ECO101H1 Study Guide - Final Guide: Diminishing Returns, Active Valve Control System, Marginal Cost
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Topic 7 – Production & Cost Schedule
(Week seven Oct 25th-Nov 1st)
1. Production Function;
2. Product Schedule (Short Run)
-- Law of Diminishing Returns;
3. Cost of Productions (Short Run)
-- Properties of firms’ cost curves;
4. Average Costs
-- why curves are shaped that way and their intercepts;
4. Long-Run Average Cost Curve;
5. Opportunity Cost and the Measurement of Economic Profit
Production Function: relationship between output and the quantity of input.
Short-run: one input (capital) is fixed; while on input (labor) can vary;
Long-run: all inputs (capital, labor, etc.) can vary.
-- e.g. General Motors;
Short-run: GM can vary the amount of labor (overtime, lay-offs), but cannot vary the number of
plants (selling land);
Long-run: GM can vary both number of plants and amount of labor;
Product Schedules (short-run)
Total output, given the labor input
Increase in total output divided by increase in labor input;
Total product divided by labor input.
2. Law of Diminishing Returns
The marginal product of a variable input, in the presence of a fixed input, eventually diminishes.
e.g. Numerical Example
a. This illustration strictly accords with the law of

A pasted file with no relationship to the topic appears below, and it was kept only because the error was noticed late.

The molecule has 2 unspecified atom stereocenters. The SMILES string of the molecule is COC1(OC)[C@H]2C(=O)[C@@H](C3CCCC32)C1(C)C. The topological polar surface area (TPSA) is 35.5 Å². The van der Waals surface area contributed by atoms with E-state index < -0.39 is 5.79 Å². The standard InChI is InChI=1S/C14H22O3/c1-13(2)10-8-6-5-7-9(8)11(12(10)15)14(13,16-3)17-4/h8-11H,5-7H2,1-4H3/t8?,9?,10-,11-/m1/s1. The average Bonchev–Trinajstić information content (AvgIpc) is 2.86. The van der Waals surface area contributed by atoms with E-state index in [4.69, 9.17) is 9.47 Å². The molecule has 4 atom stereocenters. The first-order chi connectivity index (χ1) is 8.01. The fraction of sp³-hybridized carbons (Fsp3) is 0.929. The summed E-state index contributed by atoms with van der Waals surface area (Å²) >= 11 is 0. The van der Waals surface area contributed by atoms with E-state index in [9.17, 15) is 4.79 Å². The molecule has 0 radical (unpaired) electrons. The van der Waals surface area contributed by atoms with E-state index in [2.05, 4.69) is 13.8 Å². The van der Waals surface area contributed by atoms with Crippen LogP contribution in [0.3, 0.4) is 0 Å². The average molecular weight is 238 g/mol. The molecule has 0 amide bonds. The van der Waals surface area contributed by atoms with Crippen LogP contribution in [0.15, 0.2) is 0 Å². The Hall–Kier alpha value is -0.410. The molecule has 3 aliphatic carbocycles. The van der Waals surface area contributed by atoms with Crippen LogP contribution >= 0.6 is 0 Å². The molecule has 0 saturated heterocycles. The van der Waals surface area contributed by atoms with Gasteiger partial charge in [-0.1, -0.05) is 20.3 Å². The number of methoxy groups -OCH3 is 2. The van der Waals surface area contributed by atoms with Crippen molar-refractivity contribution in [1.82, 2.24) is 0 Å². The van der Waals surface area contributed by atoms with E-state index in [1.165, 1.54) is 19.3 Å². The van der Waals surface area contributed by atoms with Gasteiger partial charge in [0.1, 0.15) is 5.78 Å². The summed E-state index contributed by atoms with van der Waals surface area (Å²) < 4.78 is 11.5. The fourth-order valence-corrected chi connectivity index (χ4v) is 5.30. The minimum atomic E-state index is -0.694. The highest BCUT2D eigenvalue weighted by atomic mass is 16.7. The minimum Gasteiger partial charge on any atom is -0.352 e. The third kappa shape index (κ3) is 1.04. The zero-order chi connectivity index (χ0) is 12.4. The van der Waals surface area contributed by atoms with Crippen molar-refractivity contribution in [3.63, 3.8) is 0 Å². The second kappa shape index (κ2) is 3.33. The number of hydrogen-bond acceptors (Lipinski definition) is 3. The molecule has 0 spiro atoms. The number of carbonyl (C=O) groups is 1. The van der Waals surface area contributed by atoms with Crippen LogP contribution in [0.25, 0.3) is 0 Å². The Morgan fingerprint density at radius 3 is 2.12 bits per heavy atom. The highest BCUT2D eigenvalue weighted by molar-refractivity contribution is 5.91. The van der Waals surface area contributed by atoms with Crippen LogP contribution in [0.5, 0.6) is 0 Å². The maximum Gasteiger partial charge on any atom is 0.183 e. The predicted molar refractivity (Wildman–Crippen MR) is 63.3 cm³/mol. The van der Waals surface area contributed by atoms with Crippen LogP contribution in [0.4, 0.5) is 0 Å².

(as labor increases, MP eventually decreases.).
b. If MP is above AP, AP is rising; if MP is less than AP, AP is
(this is merely mathematical observation, no economic
significance is involved. )
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Application – Restaurant (Intuition of the Law of Diminishing Returns)
e.g. Number of Chefs in a restaurant kitchen.
a) chef: labor – variable input; restaurant: capital – fixed input;
b) 1st Chef: As the only chef, he must make all meals, attend all ovens; there is no specialization;
2nd Chef: the two chefs can specialize, help one another (marginal product goes up);
Both chefs become more productive;
3rd, 4th….more chefs added:
Eventually the kitchen becomes too crowded; chefs must wait to use the ovens, etc.
Chefs become less productive, and marginal product declines.
c) However, all these assumptions are based on “short run”, i.e. capital is fixed (the size of the restaurant is
Law of Diminishing Returns holds true only in the short run since it assume there is a fixed input.
Cost of Productions (short-run)
Total of all costs
Total Fixed Cost
Total cost of fixed input
Total Variable Cost
Total cost of variable input
Increase in total cost/increase in output.
2. Examples. (Suppose wage rate is $10/hr):
Observation (both the graph and the schedule):
-- two fundamental insights:
a. This is an illustration of short-run situation;
b. law of diminishing returns is demonstrated.
-- When MP increases, MC decreases;
When MP eventually decreases, MC eventually increases;
-- MP reaches the maximum when MC reaches its minimum.
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